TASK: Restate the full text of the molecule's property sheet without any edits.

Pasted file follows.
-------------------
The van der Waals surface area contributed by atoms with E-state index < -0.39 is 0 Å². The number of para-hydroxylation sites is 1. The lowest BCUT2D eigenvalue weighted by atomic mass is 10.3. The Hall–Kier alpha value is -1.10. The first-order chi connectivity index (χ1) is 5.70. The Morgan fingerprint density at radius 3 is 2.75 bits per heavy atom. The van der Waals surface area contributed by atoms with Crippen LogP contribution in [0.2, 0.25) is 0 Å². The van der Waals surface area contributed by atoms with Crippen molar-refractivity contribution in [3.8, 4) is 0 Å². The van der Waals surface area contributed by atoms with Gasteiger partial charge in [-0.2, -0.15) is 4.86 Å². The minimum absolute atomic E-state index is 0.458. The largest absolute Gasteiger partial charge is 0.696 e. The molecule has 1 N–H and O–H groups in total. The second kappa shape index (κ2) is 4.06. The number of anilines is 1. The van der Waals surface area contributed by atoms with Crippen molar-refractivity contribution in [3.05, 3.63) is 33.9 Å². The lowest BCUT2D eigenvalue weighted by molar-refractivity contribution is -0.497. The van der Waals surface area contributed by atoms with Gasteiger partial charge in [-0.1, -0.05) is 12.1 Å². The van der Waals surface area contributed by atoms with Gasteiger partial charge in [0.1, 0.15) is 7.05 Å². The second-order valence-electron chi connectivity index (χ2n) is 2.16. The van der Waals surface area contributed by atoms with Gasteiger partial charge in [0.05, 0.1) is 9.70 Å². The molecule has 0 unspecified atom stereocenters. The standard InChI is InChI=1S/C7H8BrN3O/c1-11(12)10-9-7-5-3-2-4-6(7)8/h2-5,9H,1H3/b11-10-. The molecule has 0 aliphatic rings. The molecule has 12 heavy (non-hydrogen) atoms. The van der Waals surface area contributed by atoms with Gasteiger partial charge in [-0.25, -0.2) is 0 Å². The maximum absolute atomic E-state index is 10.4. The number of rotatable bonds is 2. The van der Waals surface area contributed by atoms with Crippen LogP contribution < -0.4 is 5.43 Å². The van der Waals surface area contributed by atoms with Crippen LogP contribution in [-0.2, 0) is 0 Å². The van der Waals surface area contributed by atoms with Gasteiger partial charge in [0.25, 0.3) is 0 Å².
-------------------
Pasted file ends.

The van der Waals surface area contributed by atoms with E-state index < -0.39 is 0 Å². The number of para-hydroxylation sites is 1. The lowest BCUT2D eigenvalue weighted by atomic mass is 10.3. The Hall–Kier alpha value is -1.10. The first-order chi connectivity index (χ1) is 5.70. The Morgan fingerprint density at radius 3 is 2.75 bits per heavy atom. The van der Waals surface area contributed by atoms with Crippen LogP contribution in [0.2, 0.25) is 0 Å². The van der Waals surface area contributed by atoms with Crippen molar-refractivity contribution in [3.8, 4) is 0 Å². The van der Waals surface area contributed by atoms with Gasteiger partial charge in [-0.2, -0.15) is 4.86 Å². The minimum absolute atomic E-state index is 0.458. The largest absolute Gasteiger partial charge is 0.696 e. The molecule has 1 N–H and O–H groups in total. The second kappa shape index (κ2) is 4.06. The number of anilines is 1. The van der Waals surface area contributed by atoms with Crippen molar-refractivity contribution in [3.05, 3.63) is 33.9 Å². The lowest BCUT2D eigenvalue weighted by molar-refractivity contribution is -0.497. The van der Waals surface area contributed by atoms with Gasteiger partial charge in [-0.1, -0.05) is 12.1 Å². The van der Waals surface area contributed by atoms with Gasteiger partial charge in [0.1, 0.15) is 7.05 Å². The second-order valence-electron chi connectivity index (χ2n) is 2.16. The van der Waals surface area contributed by atoms with Gasteiger partial charge in [0.05, 0.1) is 9.70 Å². The molecule has 0 unspecified atom stereocenters. The standard InChI is InChI=1S/C7H8BrN3O/c1-11(12)10-9-7-5-3-2-4-6(7)8/h2-5,9H,1H3/b11-10-. The molecule has 0 aliphatic rings. The molecule has 12 heavy (non-hydrogen) atoms. The van der Waals surface area contributed by atoms with Gasteiger partial charge in [-0.25, -0.2) is 0 Å². The maximum absolute atomic E-state index is 10.4. The number of rotatable bonds is 2. The van der Waals surface area contributed by atoms with Crippen LogP contribution < -0.4 is 5.43 Å². The van der Waals surface area contributed by atoms with Crippen LogP contribution in [-0.2, 0) is 0 Å². The van der Waals surface area contributed by atoms with Gasteiger partial charge in [0.25, 0.3) is 0 Å².